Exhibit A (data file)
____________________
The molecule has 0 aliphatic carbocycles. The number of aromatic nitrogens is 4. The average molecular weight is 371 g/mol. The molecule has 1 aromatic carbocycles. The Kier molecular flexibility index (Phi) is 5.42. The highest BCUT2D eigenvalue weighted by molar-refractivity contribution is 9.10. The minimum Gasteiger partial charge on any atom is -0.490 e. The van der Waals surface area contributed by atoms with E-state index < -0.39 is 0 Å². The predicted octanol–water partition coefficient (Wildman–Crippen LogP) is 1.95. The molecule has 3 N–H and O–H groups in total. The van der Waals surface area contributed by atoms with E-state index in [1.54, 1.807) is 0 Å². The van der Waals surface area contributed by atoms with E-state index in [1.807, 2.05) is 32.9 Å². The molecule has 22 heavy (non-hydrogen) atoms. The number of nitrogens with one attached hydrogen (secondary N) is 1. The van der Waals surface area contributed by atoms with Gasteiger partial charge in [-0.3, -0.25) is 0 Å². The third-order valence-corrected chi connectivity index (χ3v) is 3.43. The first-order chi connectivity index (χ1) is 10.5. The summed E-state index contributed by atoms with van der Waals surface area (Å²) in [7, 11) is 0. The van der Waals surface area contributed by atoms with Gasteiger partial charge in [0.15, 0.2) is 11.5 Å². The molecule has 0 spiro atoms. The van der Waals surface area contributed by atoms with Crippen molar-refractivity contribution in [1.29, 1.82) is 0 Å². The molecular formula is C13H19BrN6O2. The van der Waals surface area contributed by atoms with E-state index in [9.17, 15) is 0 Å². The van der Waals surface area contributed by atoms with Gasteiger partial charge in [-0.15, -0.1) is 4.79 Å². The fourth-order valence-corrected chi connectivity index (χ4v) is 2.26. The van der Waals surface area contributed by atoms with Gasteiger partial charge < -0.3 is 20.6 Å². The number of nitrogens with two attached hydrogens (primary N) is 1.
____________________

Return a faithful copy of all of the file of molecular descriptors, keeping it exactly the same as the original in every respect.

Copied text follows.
The molecule has 0 aliphatic carbocycles. The number of aromatic nitrogens is 4. The average molecular weight is 371 g/mol. The molecule has 1 aromatic carbocycles. The Kier molecular flexibility index (Phi) is 5.42. The highest BCUT2D eigenvalue weighted by molar-refractivity contribution is 9.10. The minimum Gasteiger partial charge on any atom is -0.490 e. The van der Waals surface area contributed by atoms with E-state index < -0.39 is 0 Å². The predicted octanol–water partition coefficient (Wildman–Crippen LogP) is 1.95. The molecule has 3 N–H and O–H groups in total. The van der Waals surface area contributed by atoms with E-state index in [1.54, 1.807) is 0 Å². The van der Waals surface area contributed by atoms with E-state index in [1.807, 2.05) is 32.9 Å². The molecule has 22 heavy (non-hydrogen) atoms. The number of nitrogens with one attached hydrogen (secondary N) is 1. The van der Waals surface area contributed by atoms with Gasteiger partial charge in [-0.3, -0.25) is 0 Å². The third-order valence-corrected chi connectivity index (χ3v) is 3.43. The first-order chi connectivity index (χ1) is 10.5. The summed E-state index contributed by atoms with van der Waals surface area (Å²) in [7, 11) is 0. The van der Waals surface area contributed by atoms with Gasteiger partial charge in [0.15, 0.2) is 11.5 Å². The molecule has 0 spiro atoms. The van der Waals surface area contributed by atoms with Crippen molar-refractivity contribution in [1.29, 1.82) is 0 Å². The molecular formula is C13H19BrN6O2. The van der Waals surface area contributed by atoms with E-state index in [9.17, 15) is 0 Å². The van der Waals surface area contributed by atoms with Gasteiger partial charge in [-0.15, -0.1) is 4.79 Å². The fourth-order valence-corrected chi connectivity index (χ4v) is 2.26. The van der Waals surface area contributed by atoms with Gasteiger partial charge < -0.3 is 20.6 Å². The number of nitrogens with two attached hydrogens (primary N) is 1.